1 Zola and Retail Marketing
2 Playing the Waiting Game
3 Beware the Ides of March
4 The county not on a map
5 Chinese Chess in Beijing
6 Build it and They'll Come
7 Riding the Water Dragon
8 The Best of Both Worlds
9 Storming the Great Wall
10 Welcome to the Wangba
11 The Catcher in the Rice
12 The Marriage Business
13 The Crouching Dragon
14 Counting the Numbers
15 A Century of Migration
16 Shooting for the Stars
17 Rise of Yorkshire Puds
18 Harry Potter in Beijing
19 Standing Out in China
20 Self-pandactualisation
21 Strolling on the Moon
22 Tea with the Brothers
23 Animated Guangzhou
24 Trouble on the Farms
25 Christmas in Haerbin
26 Dave pops into Tesco
27 A Breath of Fresh Air
28 The Boys from Brazil
29 Rolls-Royce on a roll
30 The Great Exhibition
31 Spreading the Word
32 On Top of the World
33 Moonlight Madness
34 Beijing's Wild West
35 Avatar vs Confucius
36 Brand Ambassadors
37 Inspiring Adventure
38 China's Sweet Spot
39 Spinning the Wheel
40 Winter Wonderland
41 The End of the Sky
42 Ticket to Ride High
43 Turning the Corner
44 Trouble in Toytown
45 Watch with Mother
46 Red-crowned Alert
47 In a Barbie World
48 Domestic Arrivals
49 Tale of Two Taxis
50 Land of Extremes
51 Of 'Mice' and Men
52 Tour of the South
53 Brooding Clouds?
54 The Nabang Test
55 Guanxi Building
56 Apple Blossoms
57 New Romantics
58 The Rose Seller
59 Rural Shanghai
60 Forbidden Fruit
61 Exotic Flavours
62 Picking up Pace
63 New Year, 2008
64 Shedding Tiers
65 Olympic Prince
66 London Calling
67 A Soulful Song
68 Paradise Lost?
69 Brandopolises
70 Red, red wine
71 Finding Nemo
72 Rogue Dealer
73 Juicy Carrots
74 Bad Air Days
75 Golden Week
76 Master Class
77 Noodle Wars
78 Yes We Can!
79 Mr Blue Sky
80 Keep Riding
81 Wise Words
82 Hair Today
83 Easy Rider
84 Aftershock
85 Bread vans
86 Pick a card
87 The 60th
88 Ox Tales
2001 to 2007

Golden Week 

Shopping in Beijing during Golden Week. Next stop Hong Kong?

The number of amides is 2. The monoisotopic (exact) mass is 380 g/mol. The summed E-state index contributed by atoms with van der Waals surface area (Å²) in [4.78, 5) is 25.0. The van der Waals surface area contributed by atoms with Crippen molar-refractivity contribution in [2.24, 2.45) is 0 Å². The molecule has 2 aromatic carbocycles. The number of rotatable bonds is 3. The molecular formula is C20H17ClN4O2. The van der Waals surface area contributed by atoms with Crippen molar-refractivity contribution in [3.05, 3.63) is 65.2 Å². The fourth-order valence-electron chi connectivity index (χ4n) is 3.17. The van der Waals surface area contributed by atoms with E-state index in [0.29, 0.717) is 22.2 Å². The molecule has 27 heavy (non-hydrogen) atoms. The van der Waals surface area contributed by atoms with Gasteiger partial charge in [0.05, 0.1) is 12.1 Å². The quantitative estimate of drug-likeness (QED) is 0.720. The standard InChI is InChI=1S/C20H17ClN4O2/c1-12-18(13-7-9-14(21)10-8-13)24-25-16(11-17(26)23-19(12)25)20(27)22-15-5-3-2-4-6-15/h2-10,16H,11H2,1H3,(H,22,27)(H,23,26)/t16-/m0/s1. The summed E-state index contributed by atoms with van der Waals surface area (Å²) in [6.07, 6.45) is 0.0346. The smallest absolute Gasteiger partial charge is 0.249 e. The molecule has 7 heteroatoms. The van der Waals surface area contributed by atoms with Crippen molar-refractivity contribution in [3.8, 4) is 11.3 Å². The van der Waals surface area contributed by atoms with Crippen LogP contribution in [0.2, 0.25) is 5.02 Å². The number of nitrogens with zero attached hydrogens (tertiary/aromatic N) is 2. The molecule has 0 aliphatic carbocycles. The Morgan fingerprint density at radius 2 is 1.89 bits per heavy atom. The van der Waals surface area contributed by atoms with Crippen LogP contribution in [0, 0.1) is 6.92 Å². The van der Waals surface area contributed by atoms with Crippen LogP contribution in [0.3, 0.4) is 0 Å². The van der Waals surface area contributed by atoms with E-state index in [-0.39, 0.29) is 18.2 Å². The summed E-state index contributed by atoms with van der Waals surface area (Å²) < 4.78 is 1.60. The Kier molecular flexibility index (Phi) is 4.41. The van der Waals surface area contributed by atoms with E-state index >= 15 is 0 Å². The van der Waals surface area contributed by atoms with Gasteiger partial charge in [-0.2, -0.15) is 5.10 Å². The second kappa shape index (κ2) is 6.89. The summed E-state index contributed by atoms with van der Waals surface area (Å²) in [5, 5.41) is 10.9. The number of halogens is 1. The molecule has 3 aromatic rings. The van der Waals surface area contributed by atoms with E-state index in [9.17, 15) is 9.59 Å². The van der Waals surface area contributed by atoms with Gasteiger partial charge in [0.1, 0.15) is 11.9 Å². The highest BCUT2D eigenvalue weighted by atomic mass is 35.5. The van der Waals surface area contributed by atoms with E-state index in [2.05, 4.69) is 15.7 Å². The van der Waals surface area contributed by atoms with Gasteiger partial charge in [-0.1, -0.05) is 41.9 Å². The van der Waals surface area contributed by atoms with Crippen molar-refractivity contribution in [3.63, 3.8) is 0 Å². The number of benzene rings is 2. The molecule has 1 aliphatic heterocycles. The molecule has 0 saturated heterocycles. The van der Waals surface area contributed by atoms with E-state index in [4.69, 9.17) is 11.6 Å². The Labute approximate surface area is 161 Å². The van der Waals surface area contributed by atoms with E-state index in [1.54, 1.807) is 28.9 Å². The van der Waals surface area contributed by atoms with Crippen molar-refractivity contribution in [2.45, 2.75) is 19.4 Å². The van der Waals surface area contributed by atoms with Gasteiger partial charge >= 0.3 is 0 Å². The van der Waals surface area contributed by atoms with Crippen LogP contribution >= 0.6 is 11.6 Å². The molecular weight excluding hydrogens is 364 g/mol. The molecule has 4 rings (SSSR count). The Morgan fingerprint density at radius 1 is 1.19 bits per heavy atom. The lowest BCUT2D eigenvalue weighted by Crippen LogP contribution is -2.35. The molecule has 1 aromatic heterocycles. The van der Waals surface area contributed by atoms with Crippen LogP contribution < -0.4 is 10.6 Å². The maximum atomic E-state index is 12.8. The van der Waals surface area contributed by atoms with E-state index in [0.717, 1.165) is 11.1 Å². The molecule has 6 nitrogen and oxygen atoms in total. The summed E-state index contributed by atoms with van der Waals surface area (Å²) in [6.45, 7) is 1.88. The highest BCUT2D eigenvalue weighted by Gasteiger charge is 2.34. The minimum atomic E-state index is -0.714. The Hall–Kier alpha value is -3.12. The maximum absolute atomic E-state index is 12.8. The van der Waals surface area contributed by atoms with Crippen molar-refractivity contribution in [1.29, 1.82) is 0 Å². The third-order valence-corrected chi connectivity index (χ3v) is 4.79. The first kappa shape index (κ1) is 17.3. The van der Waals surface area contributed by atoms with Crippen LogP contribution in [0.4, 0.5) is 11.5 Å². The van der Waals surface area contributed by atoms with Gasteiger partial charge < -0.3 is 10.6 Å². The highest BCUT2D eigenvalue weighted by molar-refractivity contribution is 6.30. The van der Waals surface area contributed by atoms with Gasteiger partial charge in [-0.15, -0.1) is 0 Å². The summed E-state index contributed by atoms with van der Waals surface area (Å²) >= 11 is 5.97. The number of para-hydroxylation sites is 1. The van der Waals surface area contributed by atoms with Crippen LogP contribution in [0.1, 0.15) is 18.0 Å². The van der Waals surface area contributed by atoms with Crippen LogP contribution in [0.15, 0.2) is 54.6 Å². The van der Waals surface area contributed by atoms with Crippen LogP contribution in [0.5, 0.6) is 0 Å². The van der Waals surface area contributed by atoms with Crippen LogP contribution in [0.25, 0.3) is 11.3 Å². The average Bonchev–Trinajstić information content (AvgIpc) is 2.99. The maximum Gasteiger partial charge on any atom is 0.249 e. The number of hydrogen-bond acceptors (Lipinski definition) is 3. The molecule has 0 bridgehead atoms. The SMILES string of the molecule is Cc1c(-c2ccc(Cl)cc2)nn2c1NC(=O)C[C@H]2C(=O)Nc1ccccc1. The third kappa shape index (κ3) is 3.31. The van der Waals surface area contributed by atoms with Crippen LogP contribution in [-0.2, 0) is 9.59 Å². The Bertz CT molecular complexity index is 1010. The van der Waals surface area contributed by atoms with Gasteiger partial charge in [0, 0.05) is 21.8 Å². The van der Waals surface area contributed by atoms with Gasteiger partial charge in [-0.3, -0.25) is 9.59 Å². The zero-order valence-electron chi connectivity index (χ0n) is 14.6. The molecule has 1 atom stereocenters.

I’m in Hong Kong for a few days – all work and no play alas.  But, at least I had a little time today to catch up on some reading and to post an “I’m still alive” message on to Facebook (which is still blocked on the mainland). 

  Most of my reading material was found during a freestyle surfing session on Google News – another site that is regularly blocked or neutered by China’s Great Firewall.   Although much faster than on the mainland, it still took Google’s omniscient search engine a few nanoseconds longer than expected to yield results for my “China retail shopping” search – a sure sign that it’s a hot topic.  But at least the news was worth waiting for. 

  The China Ministry of Commerce has just announced that retail sales have increased by 18 percent compared with the same holiday period last year, China Briefing reports today.  The so-called “Golden Week” National Day holiday was a day longer this year (The Mid-Autumn Festival, the date of which changes with the lunar calendar, was added to what would otherwise have been a seven day break), so the increase is probably not as significant as first appears.  Nevertheless, there are encouraging signs that things are on the up: 

  The report states that the value of retail sales during Golden Week was the equivalent of 570 billion yuan (US$83 billion).  The biggest increase vis a vis the same period last year was in Guizhou province, one of the poorest areas of China.  There, retail sales grew by 37.6 per cent no less.  The second-largest increase was in Chongqing (32.6 per cent), while Henan made it into third place with 31 per cent.  

  The most compelling evidence that business is indeed booming was found in Guangzhou, where auto sales “almost doubled”, according to Business Week (7th October), which cited a Ministry of Commerce nationwide survey of 1,000 retailers that  compared business levels at the start of the recent holiday with those from the same period last year.

  At a national level, as well as automotive, the household electronics category did well, as did sales of digital cameras, mobile phones, and jewellery.